"I understand that."
"Most of the quads I've treated know more neurology than a general practitioner. And I'll bet you're no exception."
"Know something about science," Rhyme said dismissively. "Know something about medicine." And he offered her an example of his trademark shrug, a gesture Dr. Weaver seemed to notice and file away.
She continued, "Well, forgive me if I repeat what you already know but it's important for you to understand what this technique can do and what it can't do."
"Please," Rhyme said. "Go on."
"Our approach at the Institute here is an all-out assault on the site of the injury. We use traditional decompression surgery to reconstruct the bony structure of the vertebrae themselves and to protect the site where your injury occurred. Then we graft two things into the site of the injury: One is some of the patient's own peripheral nervous system tissue. And the other substance we graft is some embryonic central nervous system cells, which -- "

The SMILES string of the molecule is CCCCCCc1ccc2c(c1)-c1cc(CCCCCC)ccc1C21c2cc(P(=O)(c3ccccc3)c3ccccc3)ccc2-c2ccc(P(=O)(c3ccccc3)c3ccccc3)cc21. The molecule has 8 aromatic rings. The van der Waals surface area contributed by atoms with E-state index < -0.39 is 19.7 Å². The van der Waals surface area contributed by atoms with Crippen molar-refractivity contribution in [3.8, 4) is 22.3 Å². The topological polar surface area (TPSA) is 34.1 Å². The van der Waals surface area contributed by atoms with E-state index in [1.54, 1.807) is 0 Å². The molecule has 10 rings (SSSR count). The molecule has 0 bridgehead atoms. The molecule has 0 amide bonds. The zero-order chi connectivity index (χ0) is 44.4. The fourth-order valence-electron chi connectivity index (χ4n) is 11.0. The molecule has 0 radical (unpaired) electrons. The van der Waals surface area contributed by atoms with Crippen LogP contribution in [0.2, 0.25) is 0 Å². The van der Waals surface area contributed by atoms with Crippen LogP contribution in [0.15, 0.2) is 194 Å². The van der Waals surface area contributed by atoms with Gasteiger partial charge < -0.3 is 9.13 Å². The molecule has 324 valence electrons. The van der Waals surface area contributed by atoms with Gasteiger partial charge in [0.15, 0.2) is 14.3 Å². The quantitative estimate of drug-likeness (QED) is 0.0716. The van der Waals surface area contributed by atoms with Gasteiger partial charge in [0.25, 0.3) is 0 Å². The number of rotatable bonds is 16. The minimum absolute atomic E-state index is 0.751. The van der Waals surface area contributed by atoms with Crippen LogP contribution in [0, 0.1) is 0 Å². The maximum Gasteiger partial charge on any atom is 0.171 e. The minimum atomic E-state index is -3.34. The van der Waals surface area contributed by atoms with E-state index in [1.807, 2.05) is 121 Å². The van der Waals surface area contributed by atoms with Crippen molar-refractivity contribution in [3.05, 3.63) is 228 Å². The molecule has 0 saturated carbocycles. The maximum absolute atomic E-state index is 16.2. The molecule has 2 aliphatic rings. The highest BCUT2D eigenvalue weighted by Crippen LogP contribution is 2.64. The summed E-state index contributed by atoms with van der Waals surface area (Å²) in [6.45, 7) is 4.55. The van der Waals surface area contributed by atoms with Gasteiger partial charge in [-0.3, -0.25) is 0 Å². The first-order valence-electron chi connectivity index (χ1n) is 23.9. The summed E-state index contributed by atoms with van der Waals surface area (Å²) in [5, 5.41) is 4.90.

"Ah, the shark," Rhyme said.
"That's right. Blue shark, yes."
"Lincoln was telling us that," Sachs said. "Why shark?"
"Immunologic reasons, compatibility with humans. Also," the doctor added, laughing, "it's a damn big fish so we can get a lot of embryo material from one."
"Why embryo?" Sachs asked.
"It's the adult central nervous system that doesn't naturally regenerate," Rhyme grumbled, impatient with the interruption. "Obviously, a baby's nervous system has to grow."
"Exactly. Then, in addition to the decompression surgery and micrografting, we do one more thing -- which is what we're so excited about: We've developed some new drugs that we think might have a significant effect on improving regeneration."
Sachs asked, "Are there risks?"
Rhyme glanced at her, hoping to catch her eye. He knew the risks. He'd made his decision. He didn't want her interrogating his doctor. But Sachs's attention was wholly on Dr. Weaver. Rhyme recognized her expression; it was how she examined a crime scene photo.